Her head bobbed at the tune while watching the animated princess. And then the chorus came. "Let it go. Let it go."
My heart melted, wishing she was mine. Wishing she could sing that song every day for the rest of my life.
And it came to pass in those days that a decree went out from Caesar Augustus that all the world should be registered. This census first took place while Quirinius was governing Syria. So all went to be registered, everyone to his own city.
God's ways are not our ways. Perhaps nothing demonstrates this more clearly than the incarnation of God's Son, Jesus. His birth was that of a commoner and his death was that of a criminal. He was born in the company of animals in a stable.
I've sung the word a thousand times. Maybe more. I can recall many moments, the carol rolling off my lips. Standing outside homes in the chilly night, singing inside nursing homes to old men with welling tears, or in darkened santuaries.
Christmas is a wonderful time of the year. As the song goes, "it's themost wonderful time of the year". But, for some people, Christmas can be a miserable time. Many have lost a loved one, suffered the end of a significant relationship, or even had a severe personal loss of income or health and Christmas is a just another reminder of what they no longer have.
I was in a restaurant the other day when the waiter brought my check with the cheery wish, "Happy holidays!" Retailers and media alike speak of this as the "holiday season." Santa Claus and his reindeer take turns in store windows alongside Christmas trees, toys, and tinsel. An observer from Mars could be forgiven for wondering why we call this season "Christ"mas.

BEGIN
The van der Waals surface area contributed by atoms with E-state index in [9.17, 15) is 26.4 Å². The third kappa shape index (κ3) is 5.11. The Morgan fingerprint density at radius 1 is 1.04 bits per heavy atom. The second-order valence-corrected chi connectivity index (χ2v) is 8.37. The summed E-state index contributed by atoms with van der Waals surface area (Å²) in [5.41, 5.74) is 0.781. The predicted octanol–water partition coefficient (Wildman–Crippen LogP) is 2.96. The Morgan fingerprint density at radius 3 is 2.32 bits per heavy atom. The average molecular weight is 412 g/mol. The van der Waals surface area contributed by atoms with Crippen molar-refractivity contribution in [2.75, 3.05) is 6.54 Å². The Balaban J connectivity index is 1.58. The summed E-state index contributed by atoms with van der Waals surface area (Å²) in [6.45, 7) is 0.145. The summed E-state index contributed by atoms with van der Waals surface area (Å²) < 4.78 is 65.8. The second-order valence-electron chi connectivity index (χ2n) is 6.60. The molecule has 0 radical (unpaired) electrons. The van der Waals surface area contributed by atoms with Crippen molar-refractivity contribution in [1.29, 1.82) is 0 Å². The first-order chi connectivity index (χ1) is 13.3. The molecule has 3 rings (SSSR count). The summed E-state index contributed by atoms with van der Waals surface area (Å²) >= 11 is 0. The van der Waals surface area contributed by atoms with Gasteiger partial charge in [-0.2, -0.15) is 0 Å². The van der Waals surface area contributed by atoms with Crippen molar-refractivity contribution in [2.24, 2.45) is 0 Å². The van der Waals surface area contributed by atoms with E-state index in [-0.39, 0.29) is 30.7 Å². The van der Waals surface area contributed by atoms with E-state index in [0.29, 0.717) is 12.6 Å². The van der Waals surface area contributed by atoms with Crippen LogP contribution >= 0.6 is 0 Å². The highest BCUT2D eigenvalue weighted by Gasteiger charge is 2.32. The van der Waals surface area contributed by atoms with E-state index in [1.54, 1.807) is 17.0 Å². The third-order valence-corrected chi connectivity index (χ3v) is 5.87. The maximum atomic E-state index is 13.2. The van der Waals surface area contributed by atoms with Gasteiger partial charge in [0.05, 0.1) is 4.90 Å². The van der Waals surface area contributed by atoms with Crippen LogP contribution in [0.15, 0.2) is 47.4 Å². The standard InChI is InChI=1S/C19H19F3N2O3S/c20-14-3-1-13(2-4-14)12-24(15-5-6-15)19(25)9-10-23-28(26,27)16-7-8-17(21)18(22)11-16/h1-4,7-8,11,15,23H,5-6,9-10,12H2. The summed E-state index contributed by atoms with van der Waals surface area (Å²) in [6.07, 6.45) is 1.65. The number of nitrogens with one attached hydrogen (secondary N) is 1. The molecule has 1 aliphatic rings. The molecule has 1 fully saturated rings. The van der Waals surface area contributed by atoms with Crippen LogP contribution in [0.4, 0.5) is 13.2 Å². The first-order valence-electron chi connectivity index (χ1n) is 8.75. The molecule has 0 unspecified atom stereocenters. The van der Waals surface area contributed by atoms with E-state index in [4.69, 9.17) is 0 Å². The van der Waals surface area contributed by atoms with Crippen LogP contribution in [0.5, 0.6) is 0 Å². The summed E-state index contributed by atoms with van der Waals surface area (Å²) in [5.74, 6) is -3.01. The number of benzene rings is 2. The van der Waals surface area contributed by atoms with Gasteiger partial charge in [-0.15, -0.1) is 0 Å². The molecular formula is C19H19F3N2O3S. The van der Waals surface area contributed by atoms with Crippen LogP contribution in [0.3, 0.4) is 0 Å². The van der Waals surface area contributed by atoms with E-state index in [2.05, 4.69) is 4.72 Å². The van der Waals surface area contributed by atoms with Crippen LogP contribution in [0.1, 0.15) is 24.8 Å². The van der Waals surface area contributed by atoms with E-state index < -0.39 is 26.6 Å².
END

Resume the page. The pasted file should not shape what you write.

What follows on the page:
This is the season of gifts. From Thanksgiving to Christmas giving gifts dominates much of our lives. If no gifts were given many businesses would fail, many hearts would be broken, many faces would be sad. God made us to be gift givers.
A few years ago, the kooky characters on the TV-show Seinfeld tried their best to promote a new holiday - Festivus, "for the rest of us." It was a non-traditional, non-religious holiday in December that began with an "airing of grievances." For many reasons, it never really gained traction beyond its original farcical intent.
But the angel said to them, "Don't be afraid, for look, I proclaim to you good news of great joy that will be for all the people: Today a Savior, who is Messiah the Lord, was born for you in the city of David. Luke 2:10-11
The first widespread usage of the greeting Merry Christmas apparently began in 1843 with the publishing of Charles Dickens' A Christmas Carol. Not surprisingly, the greeting first appeared on Christmas cards that same year.
As we sit down to feast with our families this holiday, the blessing might well include a word of thanks to the men and women of our armed forces. While we celebrate our national holiday in the warmth and comfort of homes, they serve at grave peril in faraway places like Afghanistan.
Like most of you, I'll gather around a table this Thanksgiving with family and friends. I'll have the privilege of being with my mother, my sister and her husband, and my favorite niece and nephew - I only have two! For several weeks, I've been looking forward to this chance to be with my family-to relax, and catch up, and to laugh with one another.
"How to survive Thanksgiving" articles have populated the Internet this week. Most assume that the problem with Thanksgiving is family members you don't see the rest of the year. So contributors have these suggestions: feed your family lots of tryptophan-laced turkey and hope they fall asleep; treat them as if they were strangers; take a hike during the day to be alone for a while; and bribe the kids to hug their relatives and help with dishes.
Much planning goes into preparing for a successful Black Friday. Cash flow is carefully monitored. Credit limits are pushed to the max. Intricate strategies for timing and storage of products are worked and reworked. The stress levels are high.
Pentecost Sunday is a commemoration and celebration of the receiving of the Holy Spirit by the early church. John the Baptist prophesied of the first Pentecost when Jesus would baptize with the Holy Spirit and with fire (Matthew 3:11).